Differences in gene expression levels between Grp94-positive and Grp94-negative cases were calculated with the Mann–Whitney's U-test. Correlations between Grp94-immunohistochemical staining scores and clinicopathologic features were evaluated by Fisher's exact test. Overall survival time was defined as the interval between the date of treatment and the date of death or until the last objective follow-up information was obtained. Disease-free survival time was regarded as the time interval between tumour treatment and detection of the first locoregional recurrence, distant metastasis, or both or the date of the last follow-up, whichever occurred first. Patients without evidence of disease (local recurrence or metastasis) during follow-up were considered to have a good prognosis; patients with local recurrence, distant metastasis during follow-up were regarded as having a poor prognosis. Survival curves were obtained by the Kaplan–Meier method and differences in survival rates between Grp94-positive and Grp94-negative cases were compared by log-rank tests with 95% significance. The criterion for statistical significance was P<0.05. The data are expressed as the mean values±s.e.


Altered Ca2+-binding protein genes expression in OSCC-derived cell lines

To investigate the expression profile changes of Ca2+-binding protein genes in OSCC, we initially performed oligonucleotide microarray analyses using the Affymetrix U133A chips, which contained 54 675 probe sets with RNAs isolated from four OSCC-derived cell lines (HSC-2, HSC-3, H-1, and Sa-3). Control RNAs consisted of a pool made of normal tongue tissue RNAs extracted from three patients. Expression data were analysed using the GeneChip Operating Software 1.1 (Affymetrix) and GeneSpring 6.1 (Silicon Genetics). Of the 2241 Ca2+-binding protein gene transcripts analysed, 100 (4.4%) were identified as genes that were differentially expressed at least two-fold in all OSCC-derived cell lines examined compared with controls. Of these, 24 genes were found to be upregulated and 76 genes were downregulated in OSCC (data not shown).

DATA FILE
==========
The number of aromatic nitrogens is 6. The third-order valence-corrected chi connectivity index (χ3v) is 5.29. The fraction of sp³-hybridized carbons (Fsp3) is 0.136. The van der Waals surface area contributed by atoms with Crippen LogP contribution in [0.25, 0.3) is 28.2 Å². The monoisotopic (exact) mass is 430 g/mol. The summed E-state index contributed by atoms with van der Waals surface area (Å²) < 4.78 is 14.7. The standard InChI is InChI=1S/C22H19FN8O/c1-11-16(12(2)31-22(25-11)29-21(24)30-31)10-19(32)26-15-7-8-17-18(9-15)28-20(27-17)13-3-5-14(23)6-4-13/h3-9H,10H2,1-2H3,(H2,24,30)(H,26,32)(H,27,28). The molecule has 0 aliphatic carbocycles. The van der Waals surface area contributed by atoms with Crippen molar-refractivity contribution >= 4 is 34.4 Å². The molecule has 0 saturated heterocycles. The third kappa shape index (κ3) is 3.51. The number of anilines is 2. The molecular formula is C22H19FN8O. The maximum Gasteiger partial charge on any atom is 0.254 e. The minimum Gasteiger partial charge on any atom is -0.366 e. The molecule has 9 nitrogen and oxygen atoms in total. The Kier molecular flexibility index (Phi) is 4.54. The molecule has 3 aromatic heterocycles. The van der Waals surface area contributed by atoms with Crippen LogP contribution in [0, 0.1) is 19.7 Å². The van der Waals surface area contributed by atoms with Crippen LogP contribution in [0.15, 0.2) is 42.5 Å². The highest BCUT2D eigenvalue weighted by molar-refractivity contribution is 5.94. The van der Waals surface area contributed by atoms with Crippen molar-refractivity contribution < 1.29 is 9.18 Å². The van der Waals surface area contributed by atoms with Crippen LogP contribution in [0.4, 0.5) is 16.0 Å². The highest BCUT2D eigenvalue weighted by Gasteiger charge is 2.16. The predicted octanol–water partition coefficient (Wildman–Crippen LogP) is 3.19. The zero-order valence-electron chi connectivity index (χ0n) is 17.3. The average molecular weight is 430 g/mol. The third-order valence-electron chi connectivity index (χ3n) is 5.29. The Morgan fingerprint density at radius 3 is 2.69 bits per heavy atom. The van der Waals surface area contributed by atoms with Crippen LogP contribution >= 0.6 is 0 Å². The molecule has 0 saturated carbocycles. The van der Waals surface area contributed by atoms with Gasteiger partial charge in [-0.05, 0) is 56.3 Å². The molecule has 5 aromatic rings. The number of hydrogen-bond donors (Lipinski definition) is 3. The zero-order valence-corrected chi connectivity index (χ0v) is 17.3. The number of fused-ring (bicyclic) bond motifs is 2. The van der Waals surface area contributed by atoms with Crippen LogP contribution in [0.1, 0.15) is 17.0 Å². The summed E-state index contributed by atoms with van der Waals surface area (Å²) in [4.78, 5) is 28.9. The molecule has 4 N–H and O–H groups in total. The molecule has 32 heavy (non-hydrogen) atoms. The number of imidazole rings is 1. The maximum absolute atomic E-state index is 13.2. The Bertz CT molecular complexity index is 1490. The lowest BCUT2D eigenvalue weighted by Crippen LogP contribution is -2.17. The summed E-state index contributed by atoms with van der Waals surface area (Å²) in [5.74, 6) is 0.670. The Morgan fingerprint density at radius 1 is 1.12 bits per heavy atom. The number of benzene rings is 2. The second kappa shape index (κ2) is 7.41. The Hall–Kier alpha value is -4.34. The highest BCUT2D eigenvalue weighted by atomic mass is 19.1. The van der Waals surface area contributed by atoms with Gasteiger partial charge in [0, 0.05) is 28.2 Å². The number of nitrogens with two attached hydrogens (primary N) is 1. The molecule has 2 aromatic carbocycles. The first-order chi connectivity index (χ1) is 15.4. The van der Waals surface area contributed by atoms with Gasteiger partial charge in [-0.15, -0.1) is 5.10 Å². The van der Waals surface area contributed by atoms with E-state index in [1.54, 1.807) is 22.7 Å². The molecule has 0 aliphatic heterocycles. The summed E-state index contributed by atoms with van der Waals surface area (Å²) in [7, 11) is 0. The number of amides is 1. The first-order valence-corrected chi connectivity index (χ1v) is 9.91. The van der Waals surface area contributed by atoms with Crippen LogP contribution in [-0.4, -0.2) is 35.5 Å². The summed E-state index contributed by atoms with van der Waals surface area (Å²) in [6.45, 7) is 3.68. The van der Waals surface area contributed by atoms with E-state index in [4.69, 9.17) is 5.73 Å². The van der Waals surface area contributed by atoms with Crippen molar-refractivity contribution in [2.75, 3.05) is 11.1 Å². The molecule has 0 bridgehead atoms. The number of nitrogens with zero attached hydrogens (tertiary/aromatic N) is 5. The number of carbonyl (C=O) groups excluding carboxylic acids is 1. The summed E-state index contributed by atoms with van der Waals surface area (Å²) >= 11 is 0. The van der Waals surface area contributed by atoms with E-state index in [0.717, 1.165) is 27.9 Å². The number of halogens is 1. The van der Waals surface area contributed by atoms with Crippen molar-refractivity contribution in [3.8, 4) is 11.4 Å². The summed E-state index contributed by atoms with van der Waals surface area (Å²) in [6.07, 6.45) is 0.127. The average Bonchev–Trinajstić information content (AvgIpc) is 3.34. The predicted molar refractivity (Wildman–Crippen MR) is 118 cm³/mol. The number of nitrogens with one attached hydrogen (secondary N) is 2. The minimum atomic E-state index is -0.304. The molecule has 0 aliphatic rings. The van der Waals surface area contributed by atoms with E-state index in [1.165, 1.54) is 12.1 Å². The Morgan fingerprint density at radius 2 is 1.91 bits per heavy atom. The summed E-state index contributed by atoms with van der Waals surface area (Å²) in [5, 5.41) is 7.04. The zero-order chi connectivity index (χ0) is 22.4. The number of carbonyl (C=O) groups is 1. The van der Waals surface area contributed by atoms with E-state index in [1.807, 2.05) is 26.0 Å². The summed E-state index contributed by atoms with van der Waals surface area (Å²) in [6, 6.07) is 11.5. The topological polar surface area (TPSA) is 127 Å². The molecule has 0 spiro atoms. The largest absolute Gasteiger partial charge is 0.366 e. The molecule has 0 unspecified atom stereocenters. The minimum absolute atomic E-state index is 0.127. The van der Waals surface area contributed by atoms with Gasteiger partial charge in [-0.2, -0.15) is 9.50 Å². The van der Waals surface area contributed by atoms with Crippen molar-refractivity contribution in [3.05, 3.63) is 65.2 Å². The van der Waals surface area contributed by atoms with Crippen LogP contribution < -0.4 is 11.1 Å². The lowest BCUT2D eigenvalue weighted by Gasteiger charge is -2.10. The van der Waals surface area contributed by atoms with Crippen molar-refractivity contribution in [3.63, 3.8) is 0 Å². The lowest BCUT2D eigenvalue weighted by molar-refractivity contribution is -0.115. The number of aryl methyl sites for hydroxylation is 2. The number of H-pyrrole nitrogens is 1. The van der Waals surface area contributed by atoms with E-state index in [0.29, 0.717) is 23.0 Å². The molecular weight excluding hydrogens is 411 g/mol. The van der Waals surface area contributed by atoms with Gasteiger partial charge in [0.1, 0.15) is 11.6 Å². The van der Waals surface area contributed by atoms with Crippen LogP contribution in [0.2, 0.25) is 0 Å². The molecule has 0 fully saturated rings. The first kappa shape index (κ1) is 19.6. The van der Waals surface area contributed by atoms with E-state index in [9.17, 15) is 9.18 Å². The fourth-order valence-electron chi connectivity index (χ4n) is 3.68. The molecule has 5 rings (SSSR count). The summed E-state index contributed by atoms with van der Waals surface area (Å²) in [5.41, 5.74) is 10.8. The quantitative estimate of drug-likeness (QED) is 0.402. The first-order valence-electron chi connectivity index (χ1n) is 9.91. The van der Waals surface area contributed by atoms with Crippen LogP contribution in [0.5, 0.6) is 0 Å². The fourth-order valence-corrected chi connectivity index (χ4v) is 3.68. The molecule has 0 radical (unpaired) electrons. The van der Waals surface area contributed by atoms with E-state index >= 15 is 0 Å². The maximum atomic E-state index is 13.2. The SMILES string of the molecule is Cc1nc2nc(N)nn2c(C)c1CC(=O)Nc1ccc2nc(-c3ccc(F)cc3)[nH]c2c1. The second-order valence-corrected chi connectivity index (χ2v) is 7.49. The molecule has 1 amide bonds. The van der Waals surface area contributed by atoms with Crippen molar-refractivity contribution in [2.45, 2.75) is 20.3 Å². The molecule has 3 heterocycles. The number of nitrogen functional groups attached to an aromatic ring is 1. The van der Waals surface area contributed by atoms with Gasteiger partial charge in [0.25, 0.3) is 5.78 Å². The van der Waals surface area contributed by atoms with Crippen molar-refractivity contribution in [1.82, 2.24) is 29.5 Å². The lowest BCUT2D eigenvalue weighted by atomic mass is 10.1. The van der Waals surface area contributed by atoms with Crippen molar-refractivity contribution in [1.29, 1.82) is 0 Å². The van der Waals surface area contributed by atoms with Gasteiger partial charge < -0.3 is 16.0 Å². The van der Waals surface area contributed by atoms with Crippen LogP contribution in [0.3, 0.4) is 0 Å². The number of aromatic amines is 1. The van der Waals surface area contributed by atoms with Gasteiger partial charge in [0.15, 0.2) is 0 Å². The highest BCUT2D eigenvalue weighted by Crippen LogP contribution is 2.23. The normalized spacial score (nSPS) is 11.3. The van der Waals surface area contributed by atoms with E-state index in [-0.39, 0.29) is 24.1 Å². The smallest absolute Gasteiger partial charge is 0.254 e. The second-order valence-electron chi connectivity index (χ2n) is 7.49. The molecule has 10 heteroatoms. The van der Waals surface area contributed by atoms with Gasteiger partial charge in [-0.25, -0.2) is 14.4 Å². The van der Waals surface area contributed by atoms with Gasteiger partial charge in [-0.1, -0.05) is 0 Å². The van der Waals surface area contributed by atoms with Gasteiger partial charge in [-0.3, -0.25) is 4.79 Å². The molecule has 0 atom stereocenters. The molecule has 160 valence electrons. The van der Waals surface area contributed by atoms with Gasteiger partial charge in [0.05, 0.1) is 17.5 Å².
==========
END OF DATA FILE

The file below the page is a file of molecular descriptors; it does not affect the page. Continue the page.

Network and gene ontology analysis

On the basis of all genes identified as described previously (referred to as focus genes), new and expanded pathway maps and connections and specific gene–gene interactions were inferred, functionally analysed, and used to build on the existing pathway using the IPA knowledge base. To generate networks, the knowledge base was queried for interactions between focus genes and all other gene objects stored in the database. Six networks were found to be significant in OSCC in that they had more of the identified genes present than would be expected by chance (Table 1). Of them, the network with the highest score (network 1, score=71) was generated with all focus genes (Figure 1; Table 2). We also performed gene ontology analyses of 100 focus genes using the IPA tool. Seventy-six upregulated genes were associated with cancer-related functions, cell death, and the cell cycle; 24 downregulated genes were associated with cellular movement, signalling, and function and maintenance (Table 3). In particular, we found that the cellular signalling was contained in both the upregulated and downregulated groups. Six upregulated genes were associated with a variety of cellular signalling functions, including induction/production of nitric oxide, inhibition of cyclic adenosine monophosphate, and inactivation of mitogen-activated protein kinase. In contrast, 31 downregulated groups played a critical role in cellular signalling, which is related to intracellular Ca2+ homeostasis, suggesting that genes associated with cell signalling may act in a different manner during development of OSCC.

Figure 1
Network with the highest score (network 1). Expression levels of all 35 genes (100%) are altered significantly in the oral squamous cell carcinomas (OSCCs). Functional relationships between gene products based on known interactions in ingenuity ...
Table 1
Genetic networks in the OSCC-derived cell lines
Table 2
Thirty-five focus genes in network 1
Table 3
Functional characterisation of Ca2+-binding protein genes altered expressed in OSCC-derived cell lines